South Africa


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  • Date: 21-Aug-2001

  • Location: Hougham Park, near Port Elizabeth, South Africa

  • Species: Humpback whale

  • Category: Carcass removal/disposal

A young humpback whale beached itself, but rescuers were initially able to rescue the whale by refloating it on Sunday, August 19, 2001. Unfortunately, a couple days later, the whale beached itself again and subsequently died during another rescue attempt. Officials towed the carcass out to sea, attached explosives, and blew it up on Tuesday, August 21, 2001.

Beached whale returned to sea

RESCUE EFFORT: The whale lies in the surf as a team of helpers brave icy water in an attempt to save its life. A rope was tied to the whale’s tale so it could be dragged out of shallow water to freedom.
Wednesday, August 22, 2001

PORT ELIZABETH — It was a day of relief yesterday as rescue workers turned the tables on the beached whale tragedy near Van Staden’s River Mouth a fortnight ago to rescue a second humpback whale, which had beached itself on the shores of Hougham Park near Coega.

In a rescue effort spanning the greater part of six hours and witnessed by several hundred people, members of the National Sea Rescue Institute, Metro Services, Surf Rescue and Bayworld combined to ”drag” the beached humpback from the coastline and return it to deeper waters.

The whale was first spotted about 50m from the shore by beachgoers Gavin Watchurst and Sonja Scheepers.

”A group of us had decided to take a slow drive up the beach, when Sonja said that she spotted a whale lying just off the shore. This was at about 11am.” Watchurst said.

”We immediately contacted Bayworld and the National Sea Rescue Institute, who arrived on the scene soon afterwards.”

Bayworld spokesman Sandy Thackeray said: ”We arrived at Hougham Park as soon as possible, as we are required to supervise all rescue efforts of this nature.”

”The whale appeared to be the same species as the one near Van Staden’s River Mouth, but was much stronger. I would estimate it was about 8m in length and, while sexually developed, was not fully-grown.”

The rescue plan involved ”dragging” the whale from the shallow water by means of a powerful pilot boat, donated by Portnet. A rope was tied to the whale’s tail, and then connected to the boat, which was lying 50m off shore.

Once the NSRI team had managed to secure the rope to the tail, members of the Surf Rescue squad swam out to connect the rope from the boat to that attached to the whale.

In the meantime, a bulldozer was brought to the area in order to build a sandbank, which would collect the water (thereby keeping it wet) and prevent the whale from being pushed further towards the beach in the growing surf.

Although the whale did exhibit patches of blood on its fins and side, Thackeray said these were on account of it rolling on the sharp rocks near the shore line.

Eventually, amid cheers from the crowds on the beach, the whale was pulled away from the shore and into the surf.

Original article: © 2001 DDC

Stranded humpback dies

Wednesday, August 22, 2001

PORT ELIZABETH — The young humpback whale saved in a rescue at Hougham Park at the weekend died after it beached itself again yesterday.

In a sad finale, its carcass was dragged out to sea and blown up by explosives experts.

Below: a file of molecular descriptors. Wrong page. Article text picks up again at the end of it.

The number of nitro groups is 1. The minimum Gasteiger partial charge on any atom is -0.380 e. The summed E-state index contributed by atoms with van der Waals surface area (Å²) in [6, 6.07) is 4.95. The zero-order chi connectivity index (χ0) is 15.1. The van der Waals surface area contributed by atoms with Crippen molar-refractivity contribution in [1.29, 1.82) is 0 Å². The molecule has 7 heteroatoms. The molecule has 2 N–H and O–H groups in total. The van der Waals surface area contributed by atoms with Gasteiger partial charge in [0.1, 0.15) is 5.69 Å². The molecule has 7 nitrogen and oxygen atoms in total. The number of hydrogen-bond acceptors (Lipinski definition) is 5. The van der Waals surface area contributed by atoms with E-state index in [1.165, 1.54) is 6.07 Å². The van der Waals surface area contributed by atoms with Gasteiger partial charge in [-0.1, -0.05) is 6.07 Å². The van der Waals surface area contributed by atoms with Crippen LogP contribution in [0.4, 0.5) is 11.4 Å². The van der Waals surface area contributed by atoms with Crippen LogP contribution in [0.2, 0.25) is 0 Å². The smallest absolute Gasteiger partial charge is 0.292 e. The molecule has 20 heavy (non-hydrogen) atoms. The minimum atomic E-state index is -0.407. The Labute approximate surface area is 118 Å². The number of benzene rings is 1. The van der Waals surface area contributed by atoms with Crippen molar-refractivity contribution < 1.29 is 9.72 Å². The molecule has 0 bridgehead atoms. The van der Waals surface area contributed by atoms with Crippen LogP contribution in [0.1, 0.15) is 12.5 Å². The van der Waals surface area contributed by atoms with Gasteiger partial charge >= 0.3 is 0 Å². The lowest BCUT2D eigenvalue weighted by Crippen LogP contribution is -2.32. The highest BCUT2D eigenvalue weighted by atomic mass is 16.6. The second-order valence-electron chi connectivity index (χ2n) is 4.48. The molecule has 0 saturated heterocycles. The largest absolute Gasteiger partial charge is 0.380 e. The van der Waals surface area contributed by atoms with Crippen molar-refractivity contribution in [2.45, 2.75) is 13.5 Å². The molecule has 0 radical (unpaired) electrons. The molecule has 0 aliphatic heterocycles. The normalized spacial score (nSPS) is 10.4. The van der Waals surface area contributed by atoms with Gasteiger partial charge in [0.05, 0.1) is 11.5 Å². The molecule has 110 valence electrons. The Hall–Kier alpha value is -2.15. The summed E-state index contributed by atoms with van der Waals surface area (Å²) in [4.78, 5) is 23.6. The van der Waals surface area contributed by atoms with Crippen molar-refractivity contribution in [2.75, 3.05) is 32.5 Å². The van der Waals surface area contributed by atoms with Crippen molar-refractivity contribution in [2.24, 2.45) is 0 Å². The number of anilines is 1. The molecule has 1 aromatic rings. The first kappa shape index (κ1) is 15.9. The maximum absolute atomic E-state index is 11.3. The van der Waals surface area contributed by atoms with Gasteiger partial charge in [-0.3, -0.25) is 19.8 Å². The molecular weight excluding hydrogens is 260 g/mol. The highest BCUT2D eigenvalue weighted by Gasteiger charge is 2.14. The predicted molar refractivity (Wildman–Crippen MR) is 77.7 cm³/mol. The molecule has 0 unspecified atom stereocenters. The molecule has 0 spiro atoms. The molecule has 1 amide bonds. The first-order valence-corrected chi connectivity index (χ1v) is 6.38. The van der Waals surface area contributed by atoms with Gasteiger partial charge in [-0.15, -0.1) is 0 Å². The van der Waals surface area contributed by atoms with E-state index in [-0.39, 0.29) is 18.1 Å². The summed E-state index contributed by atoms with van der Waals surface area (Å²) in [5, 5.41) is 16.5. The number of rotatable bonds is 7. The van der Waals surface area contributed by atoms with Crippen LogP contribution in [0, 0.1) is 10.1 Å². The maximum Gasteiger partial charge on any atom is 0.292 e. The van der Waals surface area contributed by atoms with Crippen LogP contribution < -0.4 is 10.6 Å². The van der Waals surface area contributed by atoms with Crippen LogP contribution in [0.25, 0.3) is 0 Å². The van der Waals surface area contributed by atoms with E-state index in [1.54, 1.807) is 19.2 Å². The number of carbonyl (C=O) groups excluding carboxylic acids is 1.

The teenage male, about 10m in length, appeared to be swimming strongly after 40 rescuers and an NSRI vessel succeeded in moving it into deeper water on Sunday.

But by Monday afternoon it had been seen again moving west towards the harbour here.

Yesterday, Bayworld’s stranding network was tipped off that it was circling monotonously and moving into shallow water off the North End dolosse and railway line.

In consultation with the NSRI and the marine and coastal management department (MCMD), the plan was to guide it into deeper water.

Racing to get there, they found it had already stranded on rocks in shallow surf.

When journalists arrived, they were met by the sight of the creature, its black flank scarred with white scratches and a triangle of blood below its dorsal fin, being buffeted helplessly by the waves.

Besides an occasional flip of the tail, it hardly seemed to be alive at all.

Fishermen said that, after circling, the whale had suddenly swum straight towards the shore.

With a group of curious Spoornet staff and fishermen looking on, stranding network co-ordinator Wendy Kant, NSRI chief Ian Gray and MCMD regional head Eugene Coetzee debated the best action.

With the possibility that the animal could still live and the converse possibility that it could die on the rocks causing a health hazard, it was decided to tow it out to sea.

While it was still being dragged out, the whale died. This was verified by the crew of a monitoring vessel travelling next to it.

Bayworld spokesperson Sandy Thackeray said last night that because the carcass would have floated it could have been hazardous to passing vessels. “It was, therefore, necessary to use explosives to break the body into smaller pieces.”

Six whales have stranded on the coast here in the past two months.

Worryingly, all have been offshore species. Inshore species more commonly strand.

Last Monday another humpback had to be euthanased after it stranded near Van Staden’s River mouth.

Kant, who is in contact with stranding networks all over the world, attended an international conference in Australia last year and the Bayworld stranding team has grown steadily in confidence and expertise.

A skin biopsy was taken to determine its parentage and where it fitted into the humpback pods known to frequent these shores.

Original article: © 2001 DDC